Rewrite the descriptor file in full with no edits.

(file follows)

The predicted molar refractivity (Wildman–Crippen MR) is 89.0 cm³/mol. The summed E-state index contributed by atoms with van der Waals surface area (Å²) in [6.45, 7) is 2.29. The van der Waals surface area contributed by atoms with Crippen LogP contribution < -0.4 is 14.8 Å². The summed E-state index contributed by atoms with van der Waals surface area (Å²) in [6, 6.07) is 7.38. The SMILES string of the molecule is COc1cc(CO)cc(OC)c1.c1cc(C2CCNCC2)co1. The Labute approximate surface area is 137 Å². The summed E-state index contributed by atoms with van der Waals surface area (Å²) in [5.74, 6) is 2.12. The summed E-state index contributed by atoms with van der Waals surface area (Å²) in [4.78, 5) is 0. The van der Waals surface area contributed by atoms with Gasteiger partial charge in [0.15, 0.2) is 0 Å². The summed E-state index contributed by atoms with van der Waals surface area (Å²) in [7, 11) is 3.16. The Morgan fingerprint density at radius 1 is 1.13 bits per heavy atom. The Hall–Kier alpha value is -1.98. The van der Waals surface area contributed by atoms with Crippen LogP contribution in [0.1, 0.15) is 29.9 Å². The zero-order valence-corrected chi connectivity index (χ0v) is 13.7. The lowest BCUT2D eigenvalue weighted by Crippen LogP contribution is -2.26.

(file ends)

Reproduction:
The predicted molar refractivity (Wildman–Crippen MR) is 89.0 cm³/mol. The summed E-state index contributed by atoms with van der Waals surface area (Å²) in [6.45, 7) is 2.29. The van der Waals surface area contributed by atoms with Crippen LogP contribution < -0.4 is 14.8 Å². The summed E-state index contributed by atoms with van der Waals surface area (Å²) in [6, 6.07) is 7.38. The SMILES string of the molecule is COc1cc(CO)cc(OC)c1.c1cc(C2CCNCC2)co1. The Labute approximate surface area is 137 Å². The summed E-state index contributed by atoms with van der Waals surface area (Å²) in [5.74, 6) is 2.12. The summed E-state index contributed by atoms with van der Waals surface area (Å²) in [4.78, 5) is 0. The van der Waals surface area contributed by atoms with Gasteiger partial charge in [0.15, 0.2) is 0 Å². The summed E-state index contributed by atoms with van der Waals surface area (Å²) in [7, 11) is 3.16. The Morgan fingerprint density at radius 1 is 1.13 bits per heavy atom. The Hall–Kier alpha value is -1.98. The van der Waals surface area contributed by atoms with Crippen LogP contribution in [0.1, 0.15) is 29.9 Å². The zero-order valence-corrected chi connectivity index (χ0v) is 13.7. The lowest BCUT2D eigenvalue weighted by Crippen LogP contribution is -2.26.